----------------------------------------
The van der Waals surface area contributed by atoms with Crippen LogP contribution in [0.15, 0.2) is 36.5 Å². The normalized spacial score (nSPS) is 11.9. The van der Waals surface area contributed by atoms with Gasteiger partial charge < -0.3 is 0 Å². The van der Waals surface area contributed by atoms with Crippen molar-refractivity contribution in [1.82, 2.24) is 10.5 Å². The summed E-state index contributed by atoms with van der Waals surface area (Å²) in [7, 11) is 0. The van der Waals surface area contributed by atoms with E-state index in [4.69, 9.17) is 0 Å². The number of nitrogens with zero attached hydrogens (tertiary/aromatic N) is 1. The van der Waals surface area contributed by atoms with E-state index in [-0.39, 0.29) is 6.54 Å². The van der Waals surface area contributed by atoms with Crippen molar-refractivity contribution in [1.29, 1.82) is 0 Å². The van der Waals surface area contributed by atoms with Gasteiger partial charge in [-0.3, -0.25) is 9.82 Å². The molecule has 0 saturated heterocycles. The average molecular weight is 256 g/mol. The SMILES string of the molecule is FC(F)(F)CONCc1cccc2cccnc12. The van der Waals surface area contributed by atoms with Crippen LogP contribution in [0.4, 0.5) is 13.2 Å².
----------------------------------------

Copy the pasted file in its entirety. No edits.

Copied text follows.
The van der Waals surface area contributed by atoms with Crippen LogP contribution in [0.15, 0.2) is 36.5 Å². The normalized spacial score (nSPS) is 11.9. The van der Waals surface area contributed by atoms with Gasteiger partial charge < -0.3 is 0 Å². The van der Waals surface area contributed by atoms with Crippen molar-refractivity contribution in [1.82, 2.24) is 10.5 Å². The summed E-state index contributed by atoms with van der Waals surface area (Å²) in [7, 11) is 0. The van der Waals surface area contributed by atoms with E-state index in [4.69, 9.17) is 0 Å². The number of nitrogens with zero attached hydrogens (tertiary/aromatic N) is 1. The van der Waals surface area contributed by atoms with E-state index in [-0.39, 0.29) is 6.54 Å². The van der Waals surface area contributed by atoms with Crippen molar-refractivity contribution in [1.29, 1.82) is 0 Å². The van der Waals surface area contributed by atoms with Gasteiger partial charge in [-0.3, -0.25) is 9.82 Å². The molecule has 0 saturated heterocycles. The average molecular weight is 256 g/mol. The SMILES string of the molecule is FC(F)(F)CONCc1cccc2cccnc12. The van der Waals surface area contributed by atoms with Crippen LogP contribution in [0.4, 0.5) is 13.2 Å².